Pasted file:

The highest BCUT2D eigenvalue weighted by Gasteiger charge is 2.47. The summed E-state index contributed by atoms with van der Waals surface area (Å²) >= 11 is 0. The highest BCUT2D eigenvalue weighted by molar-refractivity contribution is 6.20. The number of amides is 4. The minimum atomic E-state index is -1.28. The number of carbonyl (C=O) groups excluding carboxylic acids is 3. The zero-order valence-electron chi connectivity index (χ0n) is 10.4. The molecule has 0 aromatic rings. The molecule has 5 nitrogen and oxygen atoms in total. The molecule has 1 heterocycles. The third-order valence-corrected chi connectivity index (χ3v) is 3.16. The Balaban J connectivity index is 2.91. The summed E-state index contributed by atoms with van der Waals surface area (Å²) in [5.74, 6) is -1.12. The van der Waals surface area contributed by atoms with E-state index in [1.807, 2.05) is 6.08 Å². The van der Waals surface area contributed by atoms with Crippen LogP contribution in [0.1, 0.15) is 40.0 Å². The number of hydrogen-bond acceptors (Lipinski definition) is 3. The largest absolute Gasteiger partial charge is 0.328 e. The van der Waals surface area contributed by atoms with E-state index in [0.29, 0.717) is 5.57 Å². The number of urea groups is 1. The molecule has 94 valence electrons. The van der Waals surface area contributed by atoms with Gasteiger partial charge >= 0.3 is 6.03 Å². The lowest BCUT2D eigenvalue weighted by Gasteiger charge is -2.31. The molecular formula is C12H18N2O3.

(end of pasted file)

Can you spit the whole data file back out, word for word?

The highest BCUT2D eigenvalue weighted by Gasteiger charge is 2.47. The summed E-state index contributed by atoms with van der Waals surface area (Å²) >= 11 is 0. The highest BCUT2D eigenvalue weighted by molar-refractivity contribution is 6.20. The number of amides is 4. The minimum atomic E-state index is -1.28. The number of carbonyl (C=O) groups excluding carboxylic acids is 3. The zero-order valence-electron chi connectivity index (χ0n) is 10.4. The molecule has 0 aromatic rings. The molecule has 5 nitrogen and oxygen atoms in total. The molecule has 1 heterocycles. The third-order valence-corrected chi connectivity index (χ3v) is 3.16. The Balaban J connectivity index is 2.91. The summed E-state index contributed by atoms with van der Waals surface area (Å²) in [5.74, 6) is -1.12. The van der Waals surface area contributed by atoms with E-state index in [1.807, 2.05) is 6.08 Å². The van der Waals surface area contributed by atoms with Crippen LogP contribution in [0.1, 0.15) is 40.0 Å². The number of hydrogen-bond acceptors (Lipinski definition) is 3. The largest absolute Gasteiger partial charge is 0.328 e. The van der Waals surface area contributed by atoms with E-state index in [0.29, 0.717) is 5.57 Å². The number of urea groups is 1. The molecule has 94 valence electrons. The van der Waals surface area contributed by atoms with Gasteiger partial charge >= 0.3 is 6.03 Å². The lowest BCUT2D eigenvalue weighted by Gasteiger charge is -2.31. The molecular formula is C12H18N2O3.